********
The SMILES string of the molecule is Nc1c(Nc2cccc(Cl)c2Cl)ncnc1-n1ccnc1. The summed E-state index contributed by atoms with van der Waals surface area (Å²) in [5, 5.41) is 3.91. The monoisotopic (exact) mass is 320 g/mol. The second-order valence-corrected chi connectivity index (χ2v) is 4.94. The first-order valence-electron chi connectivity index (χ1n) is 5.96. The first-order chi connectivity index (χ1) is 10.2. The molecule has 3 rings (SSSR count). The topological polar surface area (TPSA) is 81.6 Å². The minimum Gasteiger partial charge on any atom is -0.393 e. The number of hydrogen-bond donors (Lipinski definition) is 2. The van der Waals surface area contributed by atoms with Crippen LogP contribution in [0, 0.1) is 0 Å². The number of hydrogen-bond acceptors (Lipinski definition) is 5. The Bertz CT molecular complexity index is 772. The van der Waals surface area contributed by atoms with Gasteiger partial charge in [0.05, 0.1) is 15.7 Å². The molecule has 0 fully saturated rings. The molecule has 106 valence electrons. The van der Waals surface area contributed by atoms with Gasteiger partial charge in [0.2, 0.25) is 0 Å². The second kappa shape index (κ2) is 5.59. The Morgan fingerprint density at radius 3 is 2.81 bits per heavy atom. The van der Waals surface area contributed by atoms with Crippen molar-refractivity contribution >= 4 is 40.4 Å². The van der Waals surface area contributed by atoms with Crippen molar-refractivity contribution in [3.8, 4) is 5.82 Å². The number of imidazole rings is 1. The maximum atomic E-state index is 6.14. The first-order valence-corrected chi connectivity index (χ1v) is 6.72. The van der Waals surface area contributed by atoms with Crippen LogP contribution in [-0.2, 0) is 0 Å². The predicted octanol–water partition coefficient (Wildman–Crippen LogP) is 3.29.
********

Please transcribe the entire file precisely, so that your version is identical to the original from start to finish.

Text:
The SMILES string of the molecule is Nc1c(Nc2cccc(Cl)c2Cl)ncnc1-n1ccnc1. The summed E-state index contributed by atoms with van der Waals surface area (Å²) in [5, 5.41) is 3.91. The monoisotopic (exact) mass is 320 g/mol. The second-order valence-corrected chi connectivity index (χ2v) is 4.94. The first-order valence-electron chi connectivity index (χ1n) is 5.96. The first-order chi connectivity index (χ1) is 10.2. The molecule has 3 rings (SSSR count). The topological polar surface area (TPSA) is 81.6 Å². The minimum Gasteiger partial charge on any atom is -0.393 e. The number of hydrogen-bond donors (Lipinski definition) is 2. The van der Waals surface area contributed by atoms with Crippen LogP contribution in [0, 0.1) is 0 Å². The number of hydrogen-bond acceptors (Lipinski definition) is 5. The Bertz CT molecular complexity index is 772. The van der Waals surface area contributed by atoms with Gasteiger partial charge in [0.05, 0.1) is 15.7 Å². The molecule has 0 fully saturated rings. The molecule has 106 valence electrons. The van der Waals surface area contributed by atoms with Gasteiger partial charge in [0.2, 0.25) is 0 Å². The second kappa shape index (κ2) is 5.59. The Morgan fingerprint density at radius 3 is 2.81 bits per heavy atom. The van der Waals surface area contributed by atoms with Crippen molar-refractivity contribution >= 4 is 40.4 Å². The van der Waals surface area contributed by atoms with Crippen molar-refractivity contribution in [3.8, 4) is 5.82 Å². The number of imidazole rings is 1. The maximum atomic E-state index is 6.14. The first-order valence-corrected chi connectivity index (χ1v) is 6.72. The van der Waals surface area contributed by atoms with Crippen LogP contribution in [-0.2, 0) is 0 Å². The predicted octanol–water partition coefficient (Wildman–Crippen LogP) is 3.29.